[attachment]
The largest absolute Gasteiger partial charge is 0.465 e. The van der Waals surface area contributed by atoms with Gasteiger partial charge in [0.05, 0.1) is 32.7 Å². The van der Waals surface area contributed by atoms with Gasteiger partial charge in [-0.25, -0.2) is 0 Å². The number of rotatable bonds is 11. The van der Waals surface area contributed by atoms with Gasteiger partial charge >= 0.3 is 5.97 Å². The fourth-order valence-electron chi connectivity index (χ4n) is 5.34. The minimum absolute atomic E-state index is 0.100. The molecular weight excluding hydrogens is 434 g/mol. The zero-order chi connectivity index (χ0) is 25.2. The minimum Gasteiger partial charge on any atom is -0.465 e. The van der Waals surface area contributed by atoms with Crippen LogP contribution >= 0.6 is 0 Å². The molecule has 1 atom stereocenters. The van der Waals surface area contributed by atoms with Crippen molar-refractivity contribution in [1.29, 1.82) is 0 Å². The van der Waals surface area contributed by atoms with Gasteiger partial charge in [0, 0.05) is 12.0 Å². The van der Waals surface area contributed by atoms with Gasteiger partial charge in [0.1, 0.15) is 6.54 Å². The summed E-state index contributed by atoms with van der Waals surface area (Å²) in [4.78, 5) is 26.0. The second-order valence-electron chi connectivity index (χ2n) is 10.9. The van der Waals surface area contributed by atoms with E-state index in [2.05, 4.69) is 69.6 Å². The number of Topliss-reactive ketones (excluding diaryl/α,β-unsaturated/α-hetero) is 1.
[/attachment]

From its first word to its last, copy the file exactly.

The largest absolute Gasteiger partial charge is 0.465 e. The van der Waals surface area contributed by atoms with Gasteiger partial charge in [0.05, 0.1) is 32.7 Å². The van der Waals surface area contributed by atoms with Gasteiger partial charge in [-0.25, -0.2) is 0 Å². The number of rotatable bonds is 11. The van der Waals surface area contributed by atoms with Gasteiger partial charge >= 0.3 is 5.97 Å². The fourth-order valence-electron chi connectivity index (χ4n) is 5.34. The minimum absolute atomic E-state index is 0.100. The molecular weight excluding hydrogens is 434 g/mol. The zero-order chi connectivity index (χ0) is 25.2. The minimum Gasteiger partial charge on any atom is -0.465 e. The van der Waals surface area contributed by atoms with Crippen LogP contribution >= 0.6 is 0 Å². The molecule has 1 atom stereocenters. The van der Waals surface area contributed by atoms with Crippen molar-refractivity contribution in [1.29, 1.82) is 0 Å². The van der Waals surface area contributed by atoms with Gasteiger partial charge in [0, 0.05) is 12.0 Å². The van der Waals surface area contributed by atoms with Gasteiger partial charge in [0.1, 0.15) is 6.54 Å². The summed E-state index contributed by atoms with van der Waals surface area (Å²) in [4.78, 5) is 26.0. The second-order valence-electron chi connectivity index (χ2n) is 10.9. The van der Waals surface area contributed by atoms with E-state index in [2.05, 4.69) is 69.6 Å². The number of Topliss-reactive ketones (excluding diaryl/α,β-unsaturated/α-hetero) is 1.